Paysanne opened its doors in 1988 to what has since been described as ‘a roar of apathy’. Bob & Barbara Ross had spent the previous four years running a pub in the heart of North Wales and having tired of sending out frozen lemon meringue pies and chicken in a basket (this was the 1980s!) they wanted to up their game and put into practice all the marvellous creations Barbara had been reading about in Elizabeth David books since the ‘60s.
This book tells the epic story of Paysanne’s three-decade stint through a scrapbook/family album of images, newspaper clippings and mementos; through tales of evenings going spectacularly wrong and of heroically-snatched victories. It showcases the classic recipes that have been stalwarts for all these years, and also the latest staples that Bob & Barbara have picked up in the Languedoc since moving out there in 2003.
Classics like Cassoulet and our wonderful Bouillabaisse-style fish soup with rouille and grated Gruyere cheese are mixed in with new dishes like escargots served in a dish made of toasted baguette soaked in garlic butter. Slightly tricky experiments like baked apples stuffed with black pudding are undercut by childishly simple fare like potted shrimps in nutmeg butter.
All of Barbara’s tried and tested recipes are accompanied by Bob’s witty commentary, as though delivered over her shoulder as she cooks – very off putting!
In these tall tales, there is a warm humour that is often absent in modern cook books that often seem to forget that cooking is supposed to be a pleasure and not an exam in which only perfection will be tolerated. The recipes have been written with simplicity in mind, encouraging the reader not to panic and to enjoy the process, not fear it.
|Publisher:||New Holland Publishers, Limited UK|
|Product dimensions:||7.76(w) x 10.32(h) x 0.70(d)|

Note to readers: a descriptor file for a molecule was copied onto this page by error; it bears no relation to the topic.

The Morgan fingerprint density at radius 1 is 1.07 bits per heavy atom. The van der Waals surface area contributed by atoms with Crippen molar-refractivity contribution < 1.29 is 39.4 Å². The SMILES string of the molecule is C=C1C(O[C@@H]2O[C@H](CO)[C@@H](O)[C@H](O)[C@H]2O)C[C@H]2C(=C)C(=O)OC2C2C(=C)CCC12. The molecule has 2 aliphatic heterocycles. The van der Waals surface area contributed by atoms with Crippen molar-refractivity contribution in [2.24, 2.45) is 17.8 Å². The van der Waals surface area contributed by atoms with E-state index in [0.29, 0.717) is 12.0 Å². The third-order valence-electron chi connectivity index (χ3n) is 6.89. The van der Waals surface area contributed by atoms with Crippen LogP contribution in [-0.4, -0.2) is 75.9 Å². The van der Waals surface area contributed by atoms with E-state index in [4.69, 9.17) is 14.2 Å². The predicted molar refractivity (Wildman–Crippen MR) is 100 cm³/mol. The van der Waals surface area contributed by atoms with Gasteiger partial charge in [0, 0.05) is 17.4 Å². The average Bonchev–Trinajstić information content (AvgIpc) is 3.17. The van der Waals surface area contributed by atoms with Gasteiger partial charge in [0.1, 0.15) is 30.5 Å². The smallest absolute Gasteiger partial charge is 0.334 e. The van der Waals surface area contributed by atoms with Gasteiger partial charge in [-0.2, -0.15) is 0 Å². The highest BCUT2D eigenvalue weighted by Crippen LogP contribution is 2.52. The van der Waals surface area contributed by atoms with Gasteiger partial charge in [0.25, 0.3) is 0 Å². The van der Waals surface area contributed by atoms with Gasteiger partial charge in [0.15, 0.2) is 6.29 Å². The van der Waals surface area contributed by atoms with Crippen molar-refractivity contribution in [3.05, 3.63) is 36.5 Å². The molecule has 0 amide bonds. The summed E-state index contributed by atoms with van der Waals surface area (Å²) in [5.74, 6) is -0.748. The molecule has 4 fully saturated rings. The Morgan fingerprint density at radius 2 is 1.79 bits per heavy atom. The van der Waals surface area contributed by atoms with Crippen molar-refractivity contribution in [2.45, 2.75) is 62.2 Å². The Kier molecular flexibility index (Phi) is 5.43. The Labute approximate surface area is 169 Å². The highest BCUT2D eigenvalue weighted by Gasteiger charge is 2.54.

About the Author
A lifelong cinema devotee, Cai had hoped to break into the film business as a scriptwriter, having studied the craft at university. After initial successes, selling a script and co-writing a BBC Radio Wales sit-com, the well ran unexpectedly dry. As a stop-gap that was only supposed to last six months, he took over the running of Paysanne in 2003, when his parents retired to the south of France. ‘Life is what happens to you while you’re busy making other plans’ is a lyric that springs to mind, since he is still there today running it with the head chef.
Life as a restaurateur has enabled Cai to indulge in his love of food, often to marvellous excess. Over the past decade he has been feeding his writer hunger by penning articles about food and films for, among others, Cinema Retro magazine, Calibre Quarterly, HeyUGuys.com and BBC Good Food.
Cai is married to Melissa and they have two delightful children. He has yet to overcome his distaste for writing about himself in the third person.
These days the term ‘Tomboy’ can elicit howls of righteous indignation from some quarters, but that is exactly what Barbara was as a youngster. She was a Boadicea on the Lacrosse field and was doted upon by her father, Dr Ben Carr, an utterly lovely man. She had ponies from an early age, becoming a competitive and fearless rider. In her later teens she discovered Go Kart racing and with Ben as her mechanic and chauffeur, she became British Ladies Champion.
She left school as soon as she could, studied at Chester Art College and did a stint at the Cheshire Planning Department. She also became a veterinary assistant at Chester Zoo. All these skills proved vital later on, both in building work and on our farm. After all, when you’ve extracted a tooth from a bear, you’re not going to be fazed by a few sheep, are you?
Barbara’s mother presided over a burns unit rather than a kitchen (to steal a line from Bill Bryson) so becoming a good cook was a simple necessity but she discovered a natural talent which enabled her to take over a kitchen at our pub, The Goat and later Paysanne, where she stepped it up a gear. Supposedly retired in France now, she has still never had a cookery lesson.
Born in North Wales, Bob spent his childhood in Llangollen where he miraculously qualified for grammar school at Chester. He was more interested in playing the double bass in jazz clubs than in learning anything and embarked on a series of dead-end jobs before marrying Barbara in 1968. With her help and support he became an enthusiastic restorer of old rural properties, notably the hill farm near Ruthin where sons Cai and Tobi were born and raised. Bob and Barbara then bought the derelict Goat back from the dead, before opening Paysanne in 1988.
Bob never stopped playing double bass and throughout the 1970s and early ‘80s, he played with The Merseysippi Jazz Band, doing four tours in California and recording three albums. He was also a thuggish rugby forward at local club level, whose less than mesmeric record of three tries in twelve years speaks for itself.
In 2003, Bob and Barbara moved to the French Midi region where he still plays with buildings, eats and drinks too much.